Birth Defects and SSRI’s
Although studies have suggested that certain types of anti-depression medication can lead to birth defects, the most commonly talked-about are SSRI’s, or selective serotonin reuptake inhibitors. Because these studies only suggest a link between anti-depressants and birth defects in babies, many pregnant women are still prescribed these medications by physicians and medical facilities. The medical communities do not have conclusive evidence that proves anti-depression meds can cause complications with pregnancy and babies; so they are still recommending these prescriptions for pregnant women. There is, however, one anti-depressant medication that has been proven to cause several heart defects, as well as, a rare lung and heart condition in infants and newborns. Here are the most commonly prescribed SSRI anti-depressants:
The heart and lung condition that has been linked to birth defects is called Persistent Pulmonary Hypertension or PPHN. This disease is a very serious condition that requires comprehensive medical treatment and intensive monitoring. An infant’s circulatory system might not be able to supply the needed oxygen to the soft tissue, even with treatment. This can result in brain hemorrhages, shock, heart failure, lung failure, and several other medical emergencies.So why are doctors prescribing these medications to pregnant women when studies have shown these linkages? Why take the risk of potential birth defects and possible infant death for the sake of one’s depression? The answer is not so simple. It starts with the FDA, or Food and Drug Administration. They do not retain conclusive proof that birth defects or fatalities occur from these drugs; instead, they have only conflicting information about the link between the two.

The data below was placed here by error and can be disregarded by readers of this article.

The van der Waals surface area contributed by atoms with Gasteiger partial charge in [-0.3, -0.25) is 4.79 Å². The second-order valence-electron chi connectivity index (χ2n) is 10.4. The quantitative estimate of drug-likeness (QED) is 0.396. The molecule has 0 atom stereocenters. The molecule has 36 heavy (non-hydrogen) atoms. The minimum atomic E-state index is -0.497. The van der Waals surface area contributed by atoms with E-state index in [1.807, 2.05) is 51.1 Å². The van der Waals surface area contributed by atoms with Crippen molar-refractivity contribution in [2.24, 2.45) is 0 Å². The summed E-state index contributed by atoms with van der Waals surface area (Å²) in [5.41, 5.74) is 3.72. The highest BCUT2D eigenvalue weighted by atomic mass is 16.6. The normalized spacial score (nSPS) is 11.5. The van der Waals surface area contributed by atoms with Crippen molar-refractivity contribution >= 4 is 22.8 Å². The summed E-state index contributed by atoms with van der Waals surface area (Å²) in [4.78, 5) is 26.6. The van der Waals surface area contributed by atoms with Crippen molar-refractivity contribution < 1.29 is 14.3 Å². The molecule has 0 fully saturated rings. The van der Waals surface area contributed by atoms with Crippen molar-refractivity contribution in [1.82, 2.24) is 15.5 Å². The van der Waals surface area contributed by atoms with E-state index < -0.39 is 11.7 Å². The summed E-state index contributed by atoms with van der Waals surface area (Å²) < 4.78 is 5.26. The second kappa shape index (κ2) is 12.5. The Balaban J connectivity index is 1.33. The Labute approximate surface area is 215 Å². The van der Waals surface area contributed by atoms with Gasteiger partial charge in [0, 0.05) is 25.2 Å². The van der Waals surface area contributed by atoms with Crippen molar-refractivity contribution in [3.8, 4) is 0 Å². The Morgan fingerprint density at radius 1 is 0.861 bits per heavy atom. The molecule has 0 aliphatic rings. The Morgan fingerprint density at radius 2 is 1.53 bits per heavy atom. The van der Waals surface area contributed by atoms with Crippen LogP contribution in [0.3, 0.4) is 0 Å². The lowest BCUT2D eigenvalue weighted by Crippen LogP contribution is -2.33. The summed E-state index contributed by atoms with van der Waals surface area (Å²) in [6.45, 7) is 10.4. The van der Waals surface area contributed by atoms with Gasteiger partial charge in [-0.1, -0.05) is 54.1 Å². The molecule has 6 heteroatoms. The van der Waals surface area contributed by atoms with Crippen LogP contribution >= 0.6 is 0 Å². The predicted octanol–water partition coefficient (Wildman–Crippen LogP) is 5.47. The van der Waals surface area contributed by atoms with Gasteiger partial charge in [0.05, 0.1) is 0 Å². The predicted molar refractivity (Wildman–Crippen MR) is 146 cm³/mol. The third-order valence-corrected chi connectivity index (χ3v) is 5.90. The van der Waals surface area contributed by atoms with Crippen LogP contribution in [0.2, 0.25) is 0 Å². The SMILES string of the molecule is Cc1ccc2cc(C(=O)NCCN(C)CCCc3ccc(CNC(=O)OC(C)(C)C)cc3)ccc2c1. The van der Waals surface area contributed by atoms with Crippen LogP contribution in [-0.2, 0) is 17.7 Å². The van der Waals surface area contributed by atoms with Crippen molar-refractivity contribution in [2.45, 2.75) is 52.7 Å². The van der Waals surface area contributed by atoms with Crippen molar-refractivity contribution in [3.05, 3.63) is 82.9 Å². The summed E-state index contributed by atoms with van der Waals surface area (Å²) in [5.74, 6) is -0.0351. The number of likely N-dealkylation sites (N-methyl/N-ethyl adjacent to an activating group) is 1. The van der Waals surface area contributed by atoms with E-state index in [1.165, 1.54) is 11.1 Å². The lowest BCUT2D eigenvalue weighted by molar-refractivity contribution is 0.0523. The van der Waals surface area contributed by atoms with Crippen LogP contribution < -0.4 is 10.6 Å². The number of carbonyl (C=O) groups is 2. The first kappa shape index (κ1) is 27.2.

A 2006 FDA study, focusing on newborns whose mothers took anti-depressant SSRI’s in the second half of their pregnancy, revealed that PPHN was six times more likely in SSRI pregnancies than in pregnancies without SSRI usage. The FDA issued an advisory warning. However, three latter studies proved inconclusive results. As a result, the FDA retracted their 2006 warning derived from the initial study, and directed physicians to continue prescribing the drugs as they have before.
If you or a loved one has recently given birth to a newborn that is experiencing any relative symptoms of PPHN or other medical condition, and the mother was taking an SSRI or other anti-depressant during the second half of their pregnancy, contact an Indianapolis personal injury lawyer to learn your rights. You may be entitled to compensation for the mother and child’s damages. Be sure to trust a licensed and reputable medical malpractice attorney Indianapolis for accurate and effective legal counsel.